Friday 23 March 2018

Teen could go blind after suffering horrific burns in acid attack

The incident happened at Ockenden train station in Essex Google Street View
The incident happened at Ockenden train station in Essex Google Street View

Five teenagers were violently attacked with acid while waiting on a train platform in Essex, leaving two with potentially "life changing" injuries.

Lee Elliott, 17, suffered horrific burns to his face and could lose his vision, while Tyrone Terry, also 17, has serious burns to his tongue and mouth.

The victims, all aged between 16 and 18, include Billy Milne and Connor Leeman, who suffered burns to their faces, while Kane Richards received burns to his hands, according to local newspaper the Echo. 

Investigating officer Detective Sergeant Gail McKemmie said: "This was a particularly vicious and alarming assault which has left some of the victims with potentially life changing injuries. This was an unprovoked and violent incident and it is essential that those responsible are identified and brought to justice.

"Although our investigation is in its early stages, it would appear that this was a random and isolated incident."

A 17-year-old man from Dagenham contacted the police following an appeal, and has since been arrested in relation to the incident.

According to the British Transport Police, a man travelling to Barking with a group of up to nine others left his train and approached the group of five teenagers who were waiting on the platform at about 12.40am on Sunday.

After a short exchange of words the man revealed a bottle from behind his back and prayed an unknown liquid on the victims, before re-joining his group on the train.

Lee Elliot's mother Tanya, 43, told the Echo: "This has destroyed him and I want justice.

"When I saw him I had panic attacks and I couldn’t breathe, it has broken all of our hearts. They were just waiting for a train coming home from a party.

"Elliott said about ten people who were on a train that stopped ... started screaming at them, trying to get them on the train. Then the group went up to the kids and just started squirting them with a fluid."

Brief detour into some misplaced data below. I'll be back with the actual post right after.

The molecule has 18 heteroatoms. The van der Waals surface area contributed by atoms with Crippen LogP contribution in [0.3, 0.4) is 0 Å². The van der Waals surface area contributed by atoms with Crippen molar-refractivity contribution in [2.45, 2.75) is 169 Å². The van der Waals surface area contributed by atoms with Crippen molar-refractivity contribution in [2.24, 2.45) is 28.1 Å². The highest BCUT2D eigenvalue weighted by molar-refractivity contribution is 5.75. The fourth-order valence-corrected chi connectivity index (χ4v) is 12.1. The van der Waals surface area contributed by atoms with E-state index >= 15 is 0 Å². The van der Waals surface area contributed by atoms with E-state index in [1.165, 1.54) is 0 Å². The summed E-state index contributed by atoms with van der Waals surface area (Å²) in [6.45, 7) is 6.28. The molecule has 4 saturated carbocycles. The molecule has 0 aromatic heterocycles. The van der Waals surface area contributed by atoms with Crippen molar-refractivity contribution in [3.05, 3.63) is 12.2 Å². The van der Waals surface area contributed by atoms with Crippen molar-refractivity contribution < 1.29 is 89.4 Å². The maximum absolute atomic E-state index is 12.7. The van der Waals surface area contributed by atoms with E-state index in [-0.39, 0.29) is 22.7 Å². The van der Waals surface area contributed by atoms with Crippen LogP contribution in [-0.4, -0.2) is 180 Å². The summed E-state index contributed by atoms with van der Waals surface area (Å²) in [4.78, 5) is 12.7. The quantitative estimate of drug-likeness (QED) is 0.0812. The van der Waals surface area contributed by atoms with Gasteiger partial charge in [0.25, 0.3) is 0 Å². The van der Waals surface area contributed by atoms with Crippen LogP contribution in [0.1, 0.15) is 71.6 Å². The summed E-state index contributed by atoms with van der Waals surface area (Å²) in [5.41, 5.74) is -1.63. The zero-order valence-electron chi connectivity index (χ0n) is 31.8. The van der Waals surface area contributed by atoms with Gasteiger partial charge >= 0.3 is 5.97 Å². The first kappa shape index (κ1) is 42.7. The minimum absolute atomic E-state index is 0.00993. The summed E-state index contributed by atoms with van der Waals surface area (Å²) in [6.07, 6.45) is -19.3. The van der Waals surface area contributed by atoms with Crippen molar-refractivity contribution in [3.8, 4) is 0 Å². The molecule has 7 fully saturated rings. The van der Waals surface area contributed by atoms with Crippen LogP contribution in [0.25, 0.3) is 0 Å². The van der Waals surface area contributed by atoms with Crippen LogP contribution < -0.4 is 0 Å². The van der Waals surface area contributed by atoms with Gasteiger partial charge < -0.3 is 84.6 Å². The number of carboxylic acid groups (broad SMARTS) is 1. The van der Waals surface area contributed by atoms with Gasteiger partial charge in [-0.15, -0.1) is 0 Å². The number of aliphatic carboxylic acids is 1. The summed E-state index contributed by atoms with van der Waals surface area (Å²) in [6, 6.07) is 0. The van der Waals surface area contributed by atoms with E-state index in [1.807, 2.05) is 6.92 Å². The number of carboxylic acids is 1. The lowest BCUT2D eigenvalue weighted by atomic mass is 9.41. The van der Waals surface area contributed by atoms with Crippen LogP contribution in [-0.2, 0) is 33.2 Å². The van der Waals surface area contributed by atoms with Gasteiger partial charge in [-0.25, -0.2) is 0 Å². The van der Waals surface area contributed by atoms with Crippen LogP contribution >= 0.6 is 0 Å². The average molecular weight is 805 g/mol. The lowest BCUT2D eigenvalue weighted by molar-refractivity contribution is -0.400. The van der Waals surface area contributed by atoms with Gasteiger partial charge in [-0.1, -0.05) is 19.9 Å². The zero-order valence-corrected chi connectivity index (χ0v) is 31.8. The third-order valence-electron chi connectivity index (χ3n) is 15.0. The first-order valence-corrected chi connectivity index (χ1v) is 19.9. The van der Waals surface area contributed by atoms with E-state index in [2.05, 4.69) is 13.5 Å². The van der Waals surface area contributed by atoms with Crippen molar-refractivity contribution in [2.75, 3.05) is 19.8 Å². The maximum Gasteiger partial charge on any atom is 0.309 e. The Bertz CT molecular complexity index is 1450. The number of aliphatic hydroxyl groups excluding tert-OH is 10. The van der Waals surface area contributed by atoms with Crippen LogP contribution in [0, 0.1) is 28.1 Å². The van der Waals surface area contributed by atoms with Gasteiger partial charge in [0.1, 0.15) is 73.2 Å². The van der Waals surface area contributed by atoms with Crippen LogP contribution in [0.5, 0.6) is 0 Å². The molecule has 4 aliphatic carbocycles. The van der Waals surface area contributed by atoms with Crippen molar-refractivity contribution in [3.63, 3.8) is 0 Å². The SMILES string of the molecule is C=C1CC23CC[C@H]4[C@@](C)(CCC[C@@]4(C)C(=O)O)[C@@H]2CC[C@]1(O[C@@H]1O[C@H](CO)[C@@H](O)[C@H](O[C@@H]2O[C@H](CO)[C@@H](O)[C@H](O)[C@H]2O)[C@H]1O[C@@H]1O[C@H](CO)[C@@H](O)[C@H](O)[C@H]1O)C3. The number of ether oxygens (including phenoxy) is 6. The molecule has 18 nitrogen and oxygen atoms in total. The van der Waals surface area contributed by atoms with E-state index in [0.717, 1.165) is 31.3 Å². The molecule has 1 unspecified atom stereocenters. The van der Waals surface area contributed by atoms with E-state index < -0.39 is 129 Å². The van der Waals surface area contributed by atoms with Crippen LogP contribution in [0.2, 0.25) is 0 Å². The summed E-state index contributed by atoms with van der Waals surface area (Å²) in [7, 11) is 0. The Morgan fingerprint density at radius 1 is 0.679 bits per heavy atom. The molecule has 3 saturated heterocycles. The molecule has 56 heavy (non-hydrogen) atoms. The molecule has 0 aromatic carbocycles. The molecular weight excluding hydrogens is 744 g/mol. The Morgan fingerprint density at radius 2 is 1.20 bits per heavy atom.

MP James Berry, who plans to publish a report calling on more action from the government to tackle the rise in acid attacks, told the Independent: "These brutal attacks leave their victims with a life sentence which is often longer than the sentence the perpetrators receive.

"The government needs to consider restricting access to acids and alkalines [sic] because this worrying spate of cases suggests that they are becoming a weapon of choice," he said.

Doctors at St Andrew’s Centre for Plastic Surgery and Burns, under the leadership of Professor Peter Dziewulski, have also called for tighter legislation to prevent acid attacks.

"The intentional use of acid as a form of assault has increased in recent years and as with any burn, it can have devastating effects both physically and mentally," they said.

"Contributing factors that are responsible for the increased incidence of acid attacks include the increase use of acid in gang-related events as younger gang members are becoming more ruthless.

"There have also been reports of acid being used in cases of intimidation, to show that power has been exerted.

"Ultimately, the main aim of using acid as a form of assault relates to leaving a mark and this in turn, causes great distress for the victim."

Information obtained by the Press Association in January showed a 30 per cent increase in the number of acid attacks in the last two years.

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